Many developed markets are facing a debt overhang on four fronts – private, public, household and pension. In the run-up to 2008, the growth in credit within developed countries was allowed to continue beyond sustainable levels because of a combination of uniquely advantageous economic factors.
When the credit bubble finally burst in late 2008 and bank lending dried up, it was evident that the next economic phase would be a period of deleveraging. Deleveraging brings a completely different economic backdrop and challenges, entirely changing how returns can be generated within financial markets and how risks can be managed.
The preferred method of deleveraging is through a combination of austerity and growth measures, as applied in Ireland, Denmark, Sweden and Belgium from the mid-90s to mid-2000, but these may not always be possible.
Previous examples of deleveraging were delivered when the rest of the world was growing; so countries could depreciate their currency and export their way out of the debt overhang through growth.
The implementation of austerity and growth measures to deleverage is not the only method that has been employed historically to reduce debt levels in an economy. Following World War II right through to the 1980s, the US successfully deleveraged its economy through financial repression, encouraging and, in some cases, compelling investors to hold government debt.
Financial repression is already increasingly evident throughout the developed world. Bond yields have fallen to extremely low levels as a result of central banks lowering nominal base rates at the infancy of the credit crisis to stimulate growth.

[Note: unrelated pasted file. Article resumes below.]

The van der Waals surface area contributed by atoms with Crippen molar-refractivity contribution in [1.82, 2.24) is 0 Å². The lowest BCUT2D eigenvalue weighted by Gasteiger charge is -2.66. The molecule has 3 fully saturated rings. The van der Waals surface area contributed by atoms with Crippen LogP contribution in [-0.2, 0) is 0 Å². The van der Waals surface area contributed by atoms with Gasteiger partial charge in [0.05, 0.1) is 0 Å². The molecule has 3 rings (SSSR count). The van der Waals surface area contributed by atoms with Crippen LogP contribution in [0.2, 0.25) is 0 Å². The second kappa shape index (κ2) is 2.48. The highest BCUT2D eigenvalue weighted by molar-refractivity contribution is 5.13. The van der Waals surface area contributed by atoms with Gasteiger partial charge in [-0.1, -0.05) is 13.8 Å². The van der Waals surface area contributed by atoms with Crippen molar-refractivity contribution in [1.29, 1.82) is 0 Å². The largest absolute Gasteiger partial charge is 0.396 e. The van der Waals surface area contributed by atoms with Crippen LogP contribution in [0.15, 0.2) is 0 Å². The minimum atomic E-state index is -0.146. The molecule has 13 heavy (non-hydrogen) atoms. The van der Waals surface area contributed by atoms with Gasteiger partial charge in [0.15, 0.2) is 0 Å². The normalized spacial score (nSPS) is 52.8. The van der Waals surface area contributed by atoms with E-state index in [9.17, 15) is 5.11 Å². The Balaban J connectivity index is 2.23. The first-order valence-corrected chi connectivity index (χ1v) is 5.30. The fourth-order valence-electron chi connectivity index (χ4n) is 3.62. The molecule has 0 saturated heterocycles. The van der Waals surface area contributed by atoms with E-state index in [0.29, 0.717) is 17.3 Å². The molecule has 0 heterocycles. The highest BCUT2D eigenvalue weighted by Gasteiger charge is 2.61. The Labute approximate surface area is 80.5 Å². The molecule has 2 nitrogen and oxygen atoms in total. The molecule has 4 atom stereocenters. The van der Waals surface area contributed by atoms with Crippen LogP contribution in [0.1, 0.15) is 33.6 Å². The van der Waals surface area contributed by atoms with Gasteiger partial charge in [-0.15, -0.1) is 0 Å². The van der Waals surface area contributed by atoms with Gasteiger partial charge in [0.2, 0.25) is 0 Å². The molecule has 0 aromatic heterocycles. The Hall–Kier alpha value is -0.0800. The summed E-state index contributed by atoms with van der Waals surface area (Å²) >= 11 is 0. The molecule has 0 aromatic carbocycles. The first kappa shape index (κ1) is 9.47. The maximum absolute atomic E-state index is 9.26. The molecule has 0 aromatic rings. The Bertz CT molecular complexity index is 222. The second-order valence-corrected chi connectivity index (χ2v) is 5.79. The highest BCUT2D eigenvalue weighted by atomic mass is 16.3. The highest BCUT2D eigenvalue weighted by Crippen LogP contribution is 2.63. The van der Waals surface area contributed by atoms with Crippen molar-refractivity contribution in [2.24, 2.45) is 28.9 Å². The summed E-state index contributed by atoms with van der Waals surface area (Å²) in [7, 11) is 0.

Having exhausted traditional methods of monetary policy, central banks turned to “non-standard measures” such as quantitative easing, which involved purchases of government bonds, to further improve liquidity and lower real interest rates. By forcing interest rates to low levels and allowing inflation to run at a higher rate, governments are able to erode their debt burden.
We expect the majority of deleveraging to occur through financial repression over the coming years. This method of deleveraging brings with it a range of problems for investors and a different landscape. One significant feature is the over-valuation of sovereign bonds that can persist for an extended period.
As a result, yields on low-risk investments will remain depressed and capital will flow to the highest yielding risk-adjusted assets. Unfortunately, risk is sometimes ignored by investors attempting to generate higher returns. To enhance the yield on investments, a more dynamic asset allocation process is preferable.
During deleveraging, volatility can also be expected. Therefore, investors look to move dynamically between asset classes to capture returns and lock in profits in volatile markets.
The key to generating returns and managing risk during deleveraging is to diversify exposure beyond the traditional asset classes. This is best executed in a dynamic investment strategy combined with a proven risk management approach. Therefore, a well-managed multi-asset fund that is risk managed should provide one viable investment solution for a financially repressed world.
Nick Smith is head of retail sales (ex-Germany) at Allianz Global Investors